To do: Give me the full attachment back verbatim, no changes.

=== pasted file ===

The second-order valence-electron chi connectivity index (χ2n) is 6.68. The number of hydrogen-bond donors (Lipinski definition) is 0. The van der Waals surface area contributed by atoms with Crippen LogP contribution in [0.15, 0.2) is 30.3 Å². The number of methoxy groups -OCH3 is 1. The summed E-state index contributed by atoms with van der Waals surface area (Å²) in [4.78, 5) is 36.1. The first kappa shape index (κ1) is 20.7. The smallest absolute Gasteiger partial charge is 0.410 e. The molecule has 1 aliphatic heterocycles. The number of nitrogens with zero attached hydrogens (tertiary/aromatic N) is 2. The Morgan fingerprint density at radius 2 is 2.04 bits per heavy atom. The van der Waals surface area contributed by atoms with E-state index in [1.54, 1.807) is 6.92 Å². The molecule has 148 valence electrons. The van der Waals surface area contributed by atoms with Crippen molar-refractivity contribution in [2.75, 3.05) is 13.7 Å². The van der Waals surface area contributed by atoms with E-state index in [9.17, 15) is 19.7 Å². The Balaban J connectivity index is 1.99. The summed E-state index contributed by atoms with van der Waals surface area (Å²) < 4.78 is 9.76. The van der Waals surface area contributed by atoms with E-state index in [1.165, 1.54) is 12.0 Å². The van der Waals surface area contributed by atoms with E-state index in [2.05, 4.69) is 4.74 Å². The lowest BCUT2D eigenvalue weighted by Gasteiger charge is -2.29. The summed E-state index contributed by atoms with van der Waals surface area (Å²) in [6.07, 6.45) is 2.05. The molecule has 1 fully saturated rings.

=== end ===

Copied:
The second-order valence-electron chi connectivity index (χ2n) is 6.68. The number of hydrogen-bond donors (Lipinski definition) is 0. The van der Waals surface area contributed by atoms with Crippen LogP contribution in [0.15, 0.2) is 30.3 Å². The number of methoxy groups -OCH3 is 1. The summed E-state index contributed by atoms with van der Waals surface area (Å²) in [4.78, 5) is 36.1. The first kappa shape index (κ1) is 20.7. The smallest absolute Gasteiger partial charge is 0.410 e. The molecule has 1 aliphatic heterocycles. The number of nitrogens with zero attached hydrogens (tertiary/aromatic N) is 2. The Morgan fingerprint density at radius 2 is 2.04 bits per heavy atom. The van der Waals surface area contributed by atoms with E-state index in [1.54, 1.807) is 6.92 Å². The molecule has 148 valence electrons. The van der Waals surface area contributed by atoms with Crippen molar-refractivity contribution in [2.75, 3.05) is 13.7 Å². The van der Waals surface area contributed by atoms with E-state index in [9.17, 15) is 19.7 Å². The Balaban J connectivity index is 1.99. The summed E-state index contributed by atoms with van der Waals surface area (Å²) < 4.78 is 9.76. The van der Waals surface area contributed by atoms with E-state index in [1.165, 1.54) is 12.0 Å². The van der Waals surface area contributed by atoms with E-state index in [2.05, 4.69) is 4.74 Å². The lowest BCUT2D eigenvalue weighted by Gasteiger charge is -2.29. The summed E-state index contributed by atoms with van der Waals surface area (Å²) in [6.07, 6.45) is 2.05. The molecule has 1 fully saturated rings.